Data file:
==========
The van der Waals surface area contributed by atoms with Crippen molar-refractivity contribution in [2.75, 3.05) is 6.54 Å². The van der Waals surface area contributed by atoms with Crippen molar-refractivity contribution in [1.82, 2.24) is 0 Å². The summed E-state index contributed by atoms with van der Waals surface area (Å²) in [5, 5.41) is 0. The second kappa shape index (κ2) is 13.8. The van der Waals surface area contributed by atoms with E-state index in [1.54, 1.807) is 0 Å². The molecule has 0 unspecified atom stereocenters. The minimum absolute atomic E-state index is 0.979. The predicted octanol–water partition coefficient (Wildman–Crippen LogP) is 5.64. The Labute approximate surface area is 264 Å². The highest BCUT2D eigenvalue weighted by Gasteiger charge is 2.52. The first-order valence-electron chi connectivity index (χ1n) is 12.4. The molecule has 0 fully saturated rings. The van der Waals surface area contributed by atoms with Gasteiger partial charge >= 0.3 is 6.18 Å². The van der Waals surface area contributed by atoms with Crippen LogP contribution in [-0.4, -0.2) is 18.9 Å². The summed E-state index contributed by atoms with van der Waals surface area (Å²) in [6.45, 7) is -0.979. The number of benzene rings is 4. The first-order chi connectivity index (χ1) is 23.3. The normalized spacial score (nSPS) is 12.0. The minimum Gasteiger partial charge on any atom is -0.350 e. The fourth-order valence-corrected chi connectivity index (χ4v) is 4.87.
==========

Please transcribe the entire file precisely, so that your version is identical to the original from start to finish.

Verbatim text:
The van der Waals surface area contributed by atoms with Crippen molar-refractivity contribution in [2.75, 3.05) is 6.54 Å². The van der Waals surface area contributed by atoms with Crippen molar-refractivity contribution in [1.82, 2.24) is 0 Å². The summed E-state index contributed by atoms with van der Waals surface area (Å²) in [5, 5.41) is 0. The second kappa shape index (κ2) is 13.8. The van der Waals surface area contributed by atoms with E-state index in [1.54, 1.807) is 0 Å². The molecule has 0 unspecified atom stereocenters. The minimum absolute atomic E-state index is 0.979. The predicted octanol–water partition coefficient (Wildman–Crippen LogP) is 5.64. The Labute approximate surface area is 264 Å². The highest BCUT2D eigenvalue weighted by Gasteiger charge is 2.52. The first-order valence-electron chi connectivity index (χ1n) is 12.4. The molecule has 0 fully saturated rings. The van der Waals surface area contributed by atoms with Gasteiger partial charge >= 0.3 is 6.18 Å². The van der Waals surface area contributed by atoms with Crippen LogP contribution in [-0.4, -0.2) is 18.9 Å². The summed E-state index contributed by atoms with van der Waals surface area (Å²) in [6.45, 7) is -0.979. The number of benzene rings is 4. The first-order chi connectivity index (χ1) is 23.3. The normalized spacial score (nSPS) is 12.0. The minimum Gasteiger partial charge on any atom is -0.350 e. The fourth-order valence-corrected chi connectivity index (χ4v) is 4.87.